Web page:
13. Couldn’t you see him arguing the same thing about equal rights for women? Or as an argument for slavery? (Pay black people to pick cotton? That would cost small businesses MONEY!!!)

    And…if he’s so worried about health care costs to small businesses why isn’t he on board with national health care?????

    Dickhead.

  14. It’s a shame how unaware they are about the similarities between a regular marriage and a gay marriage; a couple of years down the road, and there will be golden opportunities for:
    * Relationship councilors
    * Divorce lawyers
    * Etc. etc.

    The economy will boom like never before.

  15. If you concede his point on increased cost of benefits, Mr. Steele’s argument is just as effective against straight marriage. The government should discourage all marriage as a way to decrease fringe costs to employers. There is a sound platform for the GOP.

    If anything, he seems to be making an argument for universal health care.

  16. @AceJohnny “this politician is just doing his job: pandering to his demographic“:

    Since I believe that policians should have a spine and not simply do whatever will get them votes… does that mean that the politicians who do this are simply doing what will get them my vote? Arg, brain hurts.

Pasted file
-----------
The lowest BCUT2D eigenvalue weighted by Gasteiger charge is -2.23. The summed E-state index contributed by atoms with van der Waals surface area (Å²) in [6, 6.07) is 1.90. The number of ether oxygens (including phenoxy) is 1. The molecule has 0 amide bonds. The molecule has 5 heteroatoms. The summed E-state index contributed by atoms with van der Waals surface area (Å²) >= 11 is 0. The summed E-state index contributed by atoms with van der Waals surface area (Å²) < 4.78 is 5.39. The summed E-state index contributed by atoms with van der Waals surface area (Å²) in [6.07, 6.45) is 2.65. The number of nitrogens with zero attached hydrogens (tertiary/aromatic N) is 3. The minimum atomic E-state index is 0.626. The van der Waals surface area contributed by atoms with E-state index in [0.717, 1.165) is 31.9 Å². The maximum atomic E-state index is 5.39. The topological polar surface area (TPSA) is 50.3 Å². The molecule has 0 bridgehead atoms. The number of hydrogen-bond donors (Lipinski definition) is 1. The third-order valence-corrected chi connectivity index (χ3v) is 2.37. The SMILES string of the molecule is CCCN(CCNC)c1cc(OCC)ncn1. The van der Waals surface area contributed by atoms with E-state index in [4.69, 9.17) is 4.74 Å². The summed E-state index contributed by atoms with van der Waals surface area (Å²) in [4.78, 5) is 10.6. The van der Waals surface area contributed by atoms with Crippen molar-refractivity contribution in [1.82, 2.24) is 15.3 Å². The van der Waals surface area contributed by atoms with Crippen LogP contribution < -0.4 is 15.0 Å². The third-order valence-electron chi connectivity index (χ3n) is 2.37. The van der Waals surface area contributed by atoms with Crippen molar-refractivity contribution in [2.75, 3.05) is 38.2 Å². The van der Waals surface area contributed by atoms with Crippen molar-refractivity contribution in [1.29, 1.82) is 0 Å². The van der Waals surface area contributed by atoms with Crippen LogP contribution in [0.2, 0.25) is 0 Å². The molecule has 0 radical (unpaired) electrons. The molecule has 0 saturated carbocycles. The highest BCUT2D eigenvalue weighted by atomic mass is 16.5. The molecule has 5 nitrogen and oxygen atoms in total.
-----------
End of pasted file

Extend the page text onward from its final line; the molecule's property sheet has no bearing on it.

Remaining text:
That voters ask for something is not an excuse for it to be taken on by politicians. Voters can be stupid. A politician should listen when voters are saying intelligent things, and ignore them when they’re not. To do this he needs to be able to tell the difference. If he just does whatever people asks, he cannot tell the difference between good ideas and bad, and so shouldn’t be elected.

  17. His argument isn’t that gay marriage is bad for business, it’s that ANY marriage is bad for business.

    That’s right, the Republican Party: anti-marriage.

  18. We should eliminate Government-sanctioned “marriage” altogether, and replace it with “civil unions.” The concept of marriage varies widely across religions and cultures anyway, and it’s not the Government’s role to figure it out.

    I’m sure all the bigots don’t approve of most other religion’s marriage arrangements either, so why should they stop at banning gay marriage?

  19. The fact that the Republican party is still hitting the gay marriage issue button long after the last tincture of narcotic has been delivered shows that they are completely out of touch.

    I don’t like Keith Olberman’s style, largely because it reminds me too much of Bill O’Reilly and his various spawn. yet, I give him way more credit then most of the talking heads on cable news: he actually used numbers and facts to make a point, go figure.

  20. #5 Daniel:

    People with children should not get tax relief. It’s unfair to the rest of us. Plus it hurts the economy.

    What kind of planet do you live on where one of the fundamental resources of a society, people, is not encouraged to renew itself? Do you recognize the enormous benefit you receive from the renewing of human life in terms of innovation and development of technology, medicine, infrastructure, family, etc.?

    You act as if the boundary of your body is where you begin and end. Aware of it or not, you are sustained by the web of people, machines, and non-humans that are the Earth and the renewing of these entities is the bare fact of existence.